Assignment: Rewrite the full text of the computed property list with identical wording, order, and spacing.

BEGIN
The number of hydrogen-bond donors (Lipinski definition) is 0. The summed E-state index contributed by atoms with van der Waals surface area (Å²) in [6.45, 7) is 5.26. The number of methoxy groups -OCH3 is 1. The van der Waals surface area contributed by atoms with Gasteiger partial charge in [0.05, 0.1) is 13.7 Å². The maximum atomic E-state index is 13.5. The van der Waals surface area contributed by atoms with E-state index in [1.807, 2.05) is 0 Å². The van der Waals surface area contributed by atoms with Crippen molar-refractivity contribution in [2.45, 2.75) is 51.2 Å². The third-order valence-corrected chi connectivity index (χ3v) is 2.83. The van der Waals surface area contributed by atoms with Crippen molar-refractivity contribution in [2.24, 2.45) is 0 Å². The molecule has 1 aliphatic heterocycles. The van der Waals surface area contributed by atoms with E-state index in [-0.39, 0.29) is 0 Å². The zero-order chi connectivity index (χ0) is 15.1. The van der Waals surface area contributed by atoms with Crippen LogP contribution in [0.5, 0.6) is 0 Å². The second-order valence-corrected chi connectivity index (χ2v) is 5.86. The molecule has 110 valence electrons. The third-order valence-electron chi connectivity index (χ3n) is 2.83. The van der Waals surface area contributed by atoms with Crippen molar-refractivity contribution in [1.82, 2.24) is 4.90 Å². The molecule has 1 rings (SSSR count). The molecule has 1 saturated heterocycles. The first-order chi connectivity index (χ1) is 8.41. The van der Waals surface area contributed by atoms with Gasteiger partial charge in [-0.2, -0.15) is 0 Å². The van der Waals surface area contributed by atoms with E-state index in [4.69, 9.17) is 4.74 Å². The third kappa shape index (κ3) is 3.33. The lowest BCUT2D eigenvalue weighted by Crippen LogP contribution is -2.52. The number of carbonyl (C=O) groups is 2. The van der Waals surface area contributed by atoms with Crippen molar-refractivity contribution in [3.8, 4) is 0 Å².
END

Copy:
The number of hydrogen-bond donors (Lipinski definition) is 0. The summed E-state index contributed by atoms with van der Waals surface area (Å²) in [6.45, 7) is 5.26. The number of methoxy groups -OCH3 is 1. The van der Waals surface area contributed by atoms with Gasteiger partial charge in [0.05, 0.1) is 13.7 Å². The maximum atomic E-state index is 13.5. The van der Waals surface area contributed by atoms with E-state index in [1.807, 2.05) is 0 Å². The van der Waals surface area contributed by atoms with Crippen molar-refractivity contribution in [2.45, 2.75) is 51.2 Å². The third-order valence-corrected chi connectivity index (χ3v) is 2.83. The van der Waals surface area contributed by atoms with Crippen molar-refractivity contribution in [2.24, 2.45) is 0 Å². The molecule has 1 aliphatic heterocycles. The van der Waals surface area contributed by atoms with E-state index in [-0.39, 0.29) is 0 Å². The zero-order chi connectivity index (χ0) is 15.1. The van der Waals surface area contributed by atoms with Crippen LogP contribution in [0.5, 0.6) is 0 Å². The second-order valence-corrected chi connectivity index (χ2v) is 5.86. The molecule has 110 valence electrons. The third-order valence-electron chi connectivity index (χ3n) is 2.83. The van der Waals surface area contributed by atoms with Crippen molar-refractivity contribution in [1.82, 2.24) is 4.90 Å². The molecule has 1 rings (SSSR count). The molecule has 1 saturated heterocycles. The first-order chi connectivity index (χ1) is 8.41. The van der Waals surface area contributed by atoms with Gasteiger partial charge in [-0.2, -0.15) is 0 Å². The van der Waals surface area contributed by atoms with E-state index in [4.69, 9.17) is 4.74 Å². The third kappa shape index (κ3) is 3.33. The lowest BCUT2D eigenvalue weighted by Crippen LogP contribution is -2.52. The number of carbonyl (C=O) groups is 2. The van der Waals surface area contributed by atoms with Crippen molar-refractivity contribution in [3.8, 4) is 0 Å².